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It’s Christmas crafting time over here, which means coming up with as many presents that can be made with my sewing machine, embroidery machine, or Cricut Maker. I always prefer handmade gifts because they’re inexpensive, more thoughtful, and people can’t return them! (We all have that family member, right?!) Plus, we’re in the middle of a pandemic, so browsing stores is out of the question.
For my daughters, their friends, and my niece, I’ve been working on embroidering hair bows with their initials or other cute, small designs. While I could have monogrammed the ribbon for the bows and then made the bows myself, I’m all about saving time. I found a monster bag of premade hair bows on Amazon for less than $10 for 30 of them, and boom! All the young girls are getting embroidered hair bows!
This took a little bit of experimentation, but I finally figure out how to embroider hair bows without puckering on the ribbon. I’ll show you how in this easy tutorial!
Hair Bow Embroidery Supplies
Here are the exact supplies that I used to monogram my hair bows.
- Hair bows (they need to have a ribbon tail that is long enough to float in your hoop; here are the 4.5″ ones I bought)
- Stabilizer: self-adhesive, sticky tear-away stabilizer (I used Sulky brand.)
- Thread: 100% polyester embroidery thread (you could also use rayon)
- Needle: 75/11 embroidery needle
- Small scissors
- Marking tools (I used a water-soluble fabric marking pen)
- Embroidery machine and hoop
- Embroidery design
Best Stabilizer for Grosgrain Ribbon Bows
The most important thing with grosgrain ribbon bows is that you have the ribbon held very securely to the stabilizer while you embroider. If you’re using a premade bow, there’s no way you’ll be able to hoop the bow to provide stability. Thus, when you float the bow, you need to do so securely.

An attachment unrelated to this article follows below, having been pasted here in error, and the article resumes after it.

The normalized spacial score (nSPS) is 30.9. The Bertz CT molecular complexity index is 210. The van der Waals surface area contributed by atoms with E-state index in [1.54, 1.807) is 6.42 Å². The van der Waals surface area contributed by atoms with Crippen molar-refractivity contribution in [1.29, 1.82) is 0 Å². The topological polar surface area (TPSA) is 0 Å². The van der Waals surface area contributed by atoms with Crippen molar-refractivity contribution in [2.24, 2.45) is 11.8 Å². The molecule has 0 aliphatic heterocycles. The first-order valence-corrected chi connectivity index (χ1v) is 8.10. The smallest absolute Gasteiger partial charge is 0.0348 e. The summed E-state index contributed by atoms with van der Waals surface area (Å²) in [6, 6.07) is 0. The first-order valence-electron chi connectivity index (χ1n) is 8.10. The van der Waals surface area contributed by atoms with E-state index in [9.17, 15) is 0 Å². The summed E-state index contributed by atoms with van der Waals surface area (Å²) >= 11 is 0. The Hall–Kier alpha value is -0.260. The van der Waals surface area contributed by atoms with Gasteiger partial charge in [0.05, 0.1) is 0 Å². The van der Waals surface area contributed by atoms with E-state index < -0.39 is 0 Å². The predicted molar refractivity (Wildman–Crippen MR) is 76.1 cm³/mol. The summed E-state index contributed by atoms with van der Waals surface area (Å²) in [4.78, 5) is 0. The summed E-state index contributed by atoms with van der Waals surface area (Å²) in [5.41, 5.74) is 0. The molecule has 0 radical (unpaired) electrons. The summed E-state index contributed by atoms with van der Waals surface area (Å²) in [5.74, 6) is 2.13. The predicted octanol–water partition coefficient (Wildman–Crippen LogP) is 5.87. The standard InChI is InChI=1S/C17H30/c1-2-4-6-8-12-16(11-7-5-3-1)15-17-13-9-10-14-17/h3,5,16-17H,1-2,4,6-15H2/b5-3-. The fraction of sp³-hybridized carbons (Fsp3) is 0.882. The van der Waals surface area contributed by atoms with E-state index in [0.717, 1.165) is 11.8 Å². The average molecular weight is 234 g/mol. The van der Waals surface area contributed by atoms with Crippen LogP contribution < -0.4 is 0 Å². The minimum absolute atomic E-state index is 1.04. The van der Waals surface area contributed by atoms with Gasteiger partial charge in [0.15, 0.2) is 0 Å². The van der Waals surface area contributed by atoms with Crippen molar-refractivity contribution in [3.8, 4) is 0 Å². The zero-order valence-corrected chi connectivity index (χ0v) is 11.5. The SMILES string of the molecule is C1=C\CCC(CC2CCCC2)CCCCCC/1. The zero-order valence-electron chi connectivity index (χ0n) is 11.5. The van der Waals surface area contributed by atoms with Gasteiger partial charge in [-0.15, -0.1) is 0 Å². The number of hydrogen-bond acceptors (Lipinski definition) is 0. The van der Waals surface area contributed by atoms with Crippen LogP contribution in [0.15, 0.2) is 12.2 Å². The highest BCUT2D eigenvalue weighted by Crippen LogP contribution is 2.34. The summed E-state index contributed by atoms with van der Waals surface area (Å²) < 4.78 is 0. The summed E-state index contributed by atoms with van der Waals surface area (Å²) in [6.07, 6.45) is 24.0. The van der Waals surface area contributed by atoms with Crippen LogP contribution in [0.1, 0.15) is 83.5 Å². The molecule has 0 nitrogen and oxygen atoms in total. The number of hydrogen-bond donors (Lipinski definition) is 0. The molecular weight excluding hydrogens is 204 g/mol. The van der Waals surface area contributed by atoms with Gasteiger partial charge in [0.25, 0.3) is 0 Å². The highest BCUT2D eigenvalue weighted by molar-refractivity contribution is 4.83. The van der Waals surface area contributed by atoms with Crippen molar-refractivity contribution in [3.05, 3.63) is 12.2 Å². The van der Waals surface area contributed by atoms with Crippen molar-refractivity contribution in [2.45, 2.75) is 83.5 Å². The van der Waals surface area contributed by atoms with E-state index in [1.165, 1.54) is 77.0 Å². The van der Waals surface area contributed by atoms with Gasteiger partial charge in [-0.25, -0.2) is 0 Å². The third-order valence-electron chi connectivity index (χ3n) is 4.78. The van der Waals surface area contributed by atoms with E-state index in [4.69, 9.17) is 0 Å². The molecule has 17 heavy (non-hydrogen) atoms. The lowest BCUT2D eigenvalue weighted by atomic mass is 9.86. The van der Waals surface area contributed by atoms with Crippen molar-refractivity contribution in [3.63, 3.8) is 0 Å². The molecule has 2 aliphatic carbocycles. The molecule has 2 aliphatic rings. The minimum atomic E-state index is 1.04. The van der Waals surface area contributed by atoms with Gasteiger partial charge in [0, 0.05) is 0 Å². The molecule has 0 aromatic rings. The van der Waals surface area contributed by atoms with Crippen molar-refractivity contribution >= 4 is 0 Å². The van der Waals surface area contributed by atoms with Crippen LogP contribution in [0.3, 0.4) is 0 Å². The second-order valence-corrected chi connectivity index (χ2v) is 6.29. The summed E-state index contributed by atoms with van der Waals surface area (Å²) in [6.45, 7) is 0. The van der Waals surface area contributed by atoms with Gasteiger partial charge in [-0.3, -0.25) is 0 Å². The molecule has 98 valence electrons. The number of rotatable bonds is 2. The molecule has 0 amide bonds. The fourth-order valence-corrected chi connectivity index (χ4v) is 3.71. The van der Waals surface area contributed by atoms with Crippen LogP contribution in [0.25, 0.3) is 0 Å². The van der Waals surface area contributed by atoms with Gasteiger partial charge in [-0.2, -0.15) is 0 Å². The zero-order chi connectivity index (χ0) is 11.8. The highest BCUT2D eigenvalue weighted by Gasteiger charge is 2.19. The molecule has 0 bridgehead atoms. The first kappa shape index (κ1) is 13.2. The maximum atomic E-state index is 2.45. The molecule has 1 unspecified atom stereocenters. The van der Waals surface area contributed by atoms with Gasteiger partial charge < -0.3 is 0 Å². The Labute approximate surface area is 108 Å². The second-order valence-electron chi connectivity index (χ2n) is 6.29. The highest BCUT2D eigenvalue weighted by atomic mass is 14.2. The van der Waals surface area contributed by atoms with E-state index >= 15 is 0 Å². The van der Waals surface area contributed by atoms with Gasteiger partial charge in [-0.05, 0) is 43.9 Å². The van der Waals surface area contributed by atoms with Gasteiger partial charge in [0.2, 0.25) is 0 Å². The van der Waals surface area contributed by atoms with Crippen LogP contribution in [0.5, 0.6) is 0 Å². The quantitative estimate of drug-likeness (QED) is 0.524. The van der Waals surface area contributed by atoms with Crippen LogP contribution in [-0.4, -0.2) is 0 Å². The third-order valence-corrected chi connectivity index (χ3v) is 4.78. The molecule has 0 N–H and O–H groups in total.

When learning how to embroider hair bows, I first tried wash-away stabilizer and then PolyMesh stabilizer, both times using Odif 505 temporary fabric adhesive. The grip between the stabilizer and ribbon was just not good enough to keep the stitches from puckering in around the edges. (See below.)
I also used a very tiny basting box on one trial, but I didn’t like the marks that remained when I removed the stitches.
Ultimately, I had the best luck with self-adhesive sticky tear-away stabilizer. The strong adhesive surface had the best grip on the ribbon, meaning less movement while stitching. If you have any type of self-adhesive stabilizer (sticky wash-away or cut-away), these will work as well. For dense designs, you can add an extra layer of tear-away or even a layer of cut-away if you need more stability.
Something else to consider is that starching and pressing your bow tail beforehand can give the grosgrain ribbon more rigidity. And, if you notice your design sinking into your bow, try a layer of water-soluble topping over the ribbon.
Lost and don’t know what all these stabilizers are? Check out my guide to embroidery stabilizers!
Embroidery Design Selection & Stitch Density
Embroidering on a ribbon bow takes a very small design! If your design has too high of a stitch density, then the ribbon will pucker and curl up on itself. If you go to shrink a larger design, make sure you have your embroidery software scale the number of stitches to a smaller number as well. Shrinking a design without paying attention to the new stitch density will not end up with good results!
When I tried to use the built-in fonts on my Brother SE1900 embroidery machine, I found that the smallest letters available were still too big for my hair bow. So, I had to take a font I had already downloaded and then use software to decrease design size and recalculate the number of stitches. It turned out to be a very small, sparsely stitched monogram!
Choosing a Hoop Size
At first, my plan was to use the smallest hoop I have available for my machine to save on stabilizer and also make centering the bow easier. As it turns out, this did not produce my best results. Because the hoop was so small, the bow rested on the side of the hoop. This meant it didn’t have as secure of a grip to the stabilizer underneath. (See above.)